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What has become of the Russian Revolution
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Yvon, M., 1899-1986. What has become of the Russian Revolution - Image 58. 1937. Special Collections, University of Houston Libraries. University of Houston Digital Library. Web. November 20, 2019. https://digital.lib.uh.edu/collection/scpamp/item/4766/show/4755.

Disclaimer: This is a general citation for reference purposes. Please consult the most recent edition of your style manual for the proper formatting of the type of source you are citing. If the date given in the citation does not match the date on the digital item, use the more accurate date below the digital item.

Yvon, M., 1899-1986. (1937). What has become of the Russian Revolution - Image 58. Socialist and Communist Pamphlets. Special Collections, University of Houston Libraries. Retrieved from https://digital.lib.uh.edu/collection/scpamp/item/4766/show/4755

Disclaimer: This is a general citation for reference purposes. Please consult the most recent edition of your style manual for the proper formatting of the type of source you are citing. If the date given in the citation does not match the date on the digital item, use the more accurate date below the digital item.

Yvon, M., 1899-1986, What has become of the Russian Revolution - Image 58, 1937, Socialist and Communist Pamphlets, Special Collections, University of Houston Libraries, accessed November 20, 2019, https://digital.lib.uh.edu/collection/scpamp/item/4766/show/4755.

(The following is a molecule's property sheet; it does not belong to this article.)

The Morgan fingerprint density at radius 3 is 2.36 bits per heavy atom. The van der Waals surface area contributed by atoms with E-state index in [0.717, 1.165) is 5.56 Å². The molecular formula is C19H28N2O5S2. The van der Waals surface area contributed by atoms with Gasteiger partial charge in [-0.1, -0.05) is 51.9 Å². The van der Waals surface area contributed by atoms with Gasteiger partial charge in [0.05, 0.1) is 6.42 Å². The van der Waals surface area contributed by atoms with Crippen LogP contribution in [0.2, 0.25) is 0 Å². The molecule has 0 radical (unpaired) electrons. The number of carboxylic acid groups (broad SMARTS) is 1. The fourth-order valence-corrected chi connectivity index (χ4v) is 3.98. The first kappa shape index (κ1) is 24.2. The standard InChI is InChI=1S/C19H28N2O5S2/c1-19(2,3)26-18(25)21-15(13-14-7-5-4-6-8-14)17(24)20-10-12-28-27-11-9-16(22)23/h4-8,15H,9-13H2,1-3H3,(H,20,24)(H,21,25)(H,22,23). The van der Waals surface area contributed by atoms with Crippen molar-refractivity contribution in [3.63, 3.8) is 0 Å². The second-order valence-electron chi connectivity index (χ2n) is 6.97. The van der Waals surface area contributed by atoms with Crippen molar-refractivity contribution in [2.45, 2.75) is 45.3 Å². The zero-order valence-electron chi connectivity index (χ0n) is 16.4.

Disclaimer: This is a general citation for reference purposes. Please consult the most recent edition of your style manual for the proper formatting of the type of source you are citing. If the date given in the citation does not match the date on the digital item, use the more accurate date below the digital item.

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Compound Item Description
Title What has become of the Russian Revolution
Creator (LCNAF)
  • Yvon, M., 1899-1986
Contributor (Local)
  • Integer
Publisher International Review
Place of Creation (TGN)
  • New York, New York
Date 1937
Subject.Topical (LCSH)
  • Communism
  • Economics
Subject.Topical (Local)
  • Social conditions
Subject.Geographic (TGN)
  • Soviet Union
Genre (AAT)
  • pamphlets
Language English
Type (DCMI)
  • Text
Original Item Extent 63 pages; 22 cm
Original Item Location HN523.Y8613 1937
Original Item URL http://library.uh.edu/record=b8304536~S11
Original Collection Socialist and Communist Pamphlets
Digital Collection Socialist and Communist Pamphlets
Digital Collection URL http://digital.lib.uh.edu/collection/scpamp
Repository Special Collections, University of Houston Libraries
Repository URL http://libraries.uh.edu/branches/special-collections
Use and Reproduction In Copyright: This item is protected by copyright. Copyright to this resource is held by the creator or current rights holder, and the resource is provided here for educational purposes. It may not be reproduced or distributed in any format without permission of the copyright owner. Users assume full responsibility for any infringement of copyright or related rights.